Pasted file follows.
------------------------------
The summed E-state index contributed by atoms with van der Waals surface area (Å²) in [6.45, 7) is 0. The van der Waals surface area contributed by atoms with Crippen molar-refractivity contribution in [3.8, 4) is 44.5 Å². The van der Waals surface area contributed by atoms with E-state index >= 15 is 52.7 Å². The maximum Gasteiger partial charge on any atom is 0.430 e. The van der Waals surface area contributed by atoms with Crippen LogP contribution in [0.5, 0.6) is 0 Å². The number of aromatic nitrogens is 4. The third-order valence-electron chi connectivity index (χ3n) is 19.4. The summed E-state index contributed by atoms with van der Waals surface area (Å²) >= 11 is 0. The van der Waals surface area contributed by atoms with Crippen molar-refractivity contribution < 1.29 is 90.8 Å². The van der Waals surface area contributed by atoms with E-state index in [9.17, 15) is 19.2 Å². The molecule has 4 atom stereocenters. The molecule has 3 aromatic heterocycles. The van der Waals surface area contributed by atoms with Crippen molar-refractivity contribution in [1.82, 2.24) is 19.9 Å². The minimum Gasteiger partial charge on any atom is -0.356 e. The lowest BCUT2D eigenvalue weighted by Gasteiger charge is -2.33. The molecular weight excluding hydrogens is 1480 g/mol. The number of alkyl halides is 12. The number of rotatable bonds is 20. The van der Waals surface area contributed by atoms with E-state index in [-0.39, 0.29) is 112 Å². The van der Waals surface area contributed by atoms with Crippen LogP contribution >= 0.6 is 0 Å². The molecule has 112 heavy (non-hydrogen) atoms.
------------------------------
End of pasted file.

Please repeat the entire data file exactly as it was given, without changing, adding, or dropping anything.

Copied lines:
The summed E-state index contributed by atoms with van der Waals surface area (Å²) in [6.45, 7) is 0. The van der Waals surface area contributed by atoms with Crippen molar-refractivity contribution in [3.8, 4) is 44.5 Å². The van der Waals surface area contributed by atoms with E-state index >= 15 is 52.7 Å². The maximum Gasteiger partial charge on any atom is 0.430 e. The van der Waals surface area contributed by atoms with Crippen LogP contribution in [0.5, 0.6) is 0 Å². The number of aromatic nitrogens is 4. The third-order valence-electron chi connectivity index (χ3n) is 19.4. The summed E-state index contributed by atoms with van der Waals surface area (Å²) >= 11 is 0. The van der Waals surface area contributed by atoms with Crippen molar-refractivity contribution < 1.29 is 90.8 Å². The van der Waals surface area contributed by atoms with E-state index in [9.17, 15) is 19.2 Å². The molecule has 4 atom stereocenters. The molecule has 3 aromatic heterocycles. The van der Waals surface area contributed by atoms with Crippen molar-refractivity contribution in [1.82, 2.24) is 19.9 Å². The minimum Gasteiger partial charge on any atom is -0.356 e. The lowest BCUT2D eigenvalue weighted by Gasteiger charge is -2.33. The molecular weight excluding hydrogens is 1480 g/mol. The number of alkyl halides is 12. The number of rotatable bonds is 20. The van der Waals surface area contributed by atoms with E-state index in [-0.39, 0.29) is 112 Å². The van der Waals surface area contributed by atoms with Crippen LogP contribution >= 0.6 is 0 Å². The molecule has 112 heavy (non-hydrogen) atoms.